(Reuters) - Four of Japan’s biggest nuclear operators and plant builders have started talks on a potential partnership in atomic energy, as the sector struggles to reboot in the wake of the Fukushima disaster seven years ago, a source said on Wednesday.
Tokyo Electric Power Company Holdings Inc (Tepco) (9501.T), Hitachi Ltd (6501.T), Toshiba (6502.T) and Chubu Electric Power Co Inc (9502.T) have signed an initial agreement that will be fleshed out in discussions, the source told Reuters. He declined to be identified as he was not authorized to speak with media.
The Nikkei newspaper earlier reported the companies had begun talks on an alliance that would initially focus on decommissioning old reactors.
That could be extended to building and maintaining nuclear plants, with the moves likely to spur a broad realignment in Japan’s nuclear industry, the Nikkei reported.
“It makes sense in the domestic arena to cooperate. Four balance sheets is better than one when it comes to nuclear risks,” said Tom O’Sullivan, the founder of energy consultancy Mathyos Japan.
When contacted by Reuters, all four companies said they had regular discussions with each other as well as with other nuclear operators and builders. Hitachi denied the details included in the Nikkei report on plans for decommissioning and the building of new reactors.
Japan’s nuclear sector provided about 30 percent of the country’s electricity supply before a tsunami and earthquake caused reactor fuel meltdowns at Tepco’s Fukushima Daiichi station in March 2011.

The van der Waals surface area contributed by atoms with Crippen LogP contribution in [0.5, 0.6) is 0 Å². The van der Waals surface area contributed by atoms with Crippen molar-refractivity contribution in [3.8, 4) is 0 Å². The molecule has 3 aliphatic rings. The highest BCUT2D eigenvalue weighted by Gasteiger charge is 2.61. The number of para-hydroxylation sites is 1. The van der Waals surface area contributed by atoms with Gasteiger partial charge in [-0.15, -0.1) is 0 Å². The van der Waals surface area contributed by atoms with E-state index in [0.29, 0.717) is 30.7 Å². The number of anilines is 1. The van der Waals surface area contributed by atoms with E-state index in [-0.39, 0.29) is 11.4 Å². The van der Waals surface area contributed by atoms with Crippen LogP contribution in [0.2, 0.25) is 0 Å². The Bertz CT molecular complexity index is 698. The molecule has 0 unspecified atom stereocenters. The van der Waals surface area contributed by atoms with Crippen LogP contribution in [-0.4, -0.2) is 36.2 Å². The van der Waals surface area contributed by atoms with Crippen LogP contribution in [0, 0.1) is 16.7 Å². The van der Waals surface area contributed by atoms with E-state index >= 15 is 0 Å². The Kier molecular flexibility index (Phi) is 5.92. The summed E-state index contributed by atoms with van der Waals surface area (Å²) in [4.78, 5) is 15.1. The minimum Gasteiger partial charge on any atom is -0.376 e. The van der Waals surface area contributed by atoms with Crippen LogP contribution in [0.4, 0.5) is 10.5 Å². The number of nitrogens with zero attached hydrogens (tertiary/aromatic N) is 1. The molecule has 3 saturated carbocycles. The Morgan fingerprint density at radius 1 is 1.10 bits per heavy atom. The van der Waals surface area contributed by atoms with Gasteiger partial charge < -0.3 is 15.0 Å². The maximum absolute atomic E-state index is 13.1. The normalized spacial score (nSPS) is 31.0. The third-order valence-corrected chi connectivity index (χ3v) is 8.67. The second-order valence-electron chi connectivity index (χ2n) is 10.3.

The disaster highlighted regulator and industry failings and turned swathes of the public against nuclear power, with all reactors needing to be relicensed by a new regulator to meet tougher safety standards.
While nine reactors have been restarted, utilities have had to spend billions of dollars on upgrades and alternative fuel supplies to produce electricity in the world’s third-biggest economy.
That has led to calls for the government to take over nuclear operations and reorganize an industry that has 10 atomic power operators.
Japan’s powerful Ministry of Economy, Trade and Industry (METI) supports the partnership plans, the Nikkei report said, quoting an unidentified official saying: “it is now impossible for a private company to be in the business by itself.”
An official at METI declined to comment on talks between private companies and denied it was leading the moves, when contacted by Reuters, declining to be identified.
The shakeup in Japan’s energy industry sparked by Fukushima has already led to Tepco and Chubu to merging their fossil fuel power businesses under a venture called JERA that is due to complete the takeover of their coal, gas and oil generation assets in April next year.
Tepco and Chubu, two of Japan’s biggest three utilities, have yet to restart any nuclear units and are meeting strong resistance from local populations to any restarts.
The utilities both use the same basic boiling water reactor technology supplied by Toshiba and Hitachi, which built all their nuclear units.
Japan had 54 operational reactors before the disaster, but utilities have announced plans to decommission nine units in the aftermath, in addition to the six reactors at Fukushima, where a decades long clean-up is in progress.
Hitachi shares closed 1.3 percent higher, while Chubu shares dropped 0.8 percent and Tepco gained 0.2 percent. Toshiba was unchanged, with the Nikkei 225 climbing 0.6 percent.
Reporting by Osamu Tsukimori, Taro Fuse and Aaron Sheldrick; Editing by Joseph Radford